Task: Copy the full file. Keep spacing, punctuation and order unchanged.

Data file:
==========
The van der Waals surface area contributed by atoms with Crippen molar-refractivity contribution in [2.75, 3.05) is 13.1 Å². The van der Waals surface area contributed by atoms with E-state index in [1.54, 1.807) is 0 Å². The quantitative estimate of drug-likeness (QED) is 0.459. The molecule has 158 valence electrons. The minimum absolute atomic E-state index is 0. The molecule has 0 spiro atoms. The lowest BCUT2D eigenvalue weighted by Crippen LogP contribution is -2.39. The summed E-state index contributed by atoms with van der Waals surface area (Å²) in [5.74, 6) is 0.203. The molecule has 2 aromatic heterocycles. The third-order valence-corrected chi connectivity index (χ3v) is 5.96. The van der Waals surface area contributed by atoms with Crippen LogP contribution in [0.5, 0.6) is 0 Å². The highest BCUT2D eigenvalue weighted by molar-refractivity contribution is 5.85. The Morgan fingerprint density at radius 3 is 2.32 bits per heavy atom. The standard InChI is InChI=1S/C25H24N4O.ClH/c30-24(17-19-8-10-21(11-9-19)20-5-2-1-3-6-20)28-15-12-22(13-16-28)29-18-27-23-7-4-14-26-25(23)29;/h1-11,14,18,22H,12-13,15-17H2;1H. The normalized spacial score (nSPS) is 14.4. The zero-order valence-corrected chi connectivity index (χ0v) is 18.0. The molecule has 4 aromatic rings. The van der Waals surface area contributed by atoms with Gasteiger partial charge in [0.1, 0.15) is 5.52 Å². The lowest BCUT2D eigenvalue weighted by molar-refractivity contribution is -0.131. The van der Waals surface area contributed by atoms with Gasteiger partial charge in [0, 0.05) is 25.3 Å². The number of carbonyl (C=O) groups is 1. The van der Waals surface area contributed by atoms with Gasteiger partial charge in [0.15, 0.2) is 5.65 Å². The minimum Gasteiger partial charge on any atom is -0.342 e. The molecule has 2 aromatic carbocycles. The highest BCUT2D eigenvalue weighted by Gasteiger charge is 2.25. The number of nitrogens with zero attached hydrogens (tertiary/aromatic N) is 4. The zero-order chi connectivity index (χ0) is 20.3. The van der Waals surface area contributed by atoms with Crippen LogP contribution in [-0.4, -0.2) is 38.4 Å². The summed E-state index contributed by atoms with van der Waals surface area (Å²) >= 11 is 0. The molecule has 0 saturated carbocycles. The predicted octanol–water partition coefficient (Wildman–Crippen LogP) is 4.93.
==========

The van der Waals surface area contributed by atoms with Crippen molar-refractivity contribution in [2.75, 3.05) is 13.1 Å². The van der Waals surface area contributed by atoms with E-state index in [1.54, 1.807) is 0 Å². The quantitative estimate of drug-likeness (QED) is 0.459. The molecule has 158 valence electrons. The minimum absolute atomic E-state index is 0. The molecule has 0 spiro atoms. The lowest BCUT2D eigenvalue weighted by Crippen LogP contribution is -2.39. The summed E-state index contributed by atoms with van der Waals surface area (Å²) in [5.74, 6) is 0.203. The molecule has 2 aromatic heterocycles. The third-order valence-corrected chi connectivity index (χ3v) is 5.96. The van der Waals surface area contributed by atoms with Crippen LogP contribution in [0.5, 0.6) is 0 Å². The highest BCUT2D eigenvalue weighted by molar-refractivity contribution is 5.85. The Morgan fingerprint density at radius 3 is 2.32 bits per heavy atom. The standard InChI is InChI=1S/C25H24N4O.ClH/c30-24(17-19-8-10-21(11-9-19)20-5-2-1-3-6-20)28-15-12-22(13-16-28)29-18-27-23-7-4-14-26-25(23)29;/h1-11,14,18,22H,12-13,15-17H2;1H. The normalized spacial score (nSPS) is 14.4. The zero-order valence-corrected chi connectivity index (χ0v) is 18.0. The molecule has 4 aromatic rings. The van der Waals surface area contributed by atoms with Gasteiger partial charge in [0.1, 0.15) is 5.52 Å². The lowest BCUT2D eigenvalue weighted by molar-refractivity contribution is -0.131. The van der Waals surface area contributed by atoms with Gasteiger partial charge in [0, 0.05) is 25.3 Å². The number of carbonyl (C=O) groups is 1. The van der Waals surface area contributed by atoms with Gasteiger partial charge in [0.15, 0.2) is 5.65 Å². The minimum Gasteiger partial charge on any atom is -0.342 e. The molecule has 2 aromatic carbocycles. The highest BCUT2D eigenvalue weighted by Gasteiger charge is 2.25. The number of nitrogens with zero attached hydrogens (tertiary/aromatic N) is 4. The zero-order chi connectivity index (χ0) is 20.3. The van der Waals surface area contributed by atoms with Crippen LogP contribution in [-0.4, -0.2) is 38.4 Å². The summed E-state index contributed by atoms with van der Waals surface area (Å²) >= 11 is 0. The molecule has 0 saturated carbocycles. The predicted octanol–water partition coefficient (Wildman–Crippen LogP) is 4.93.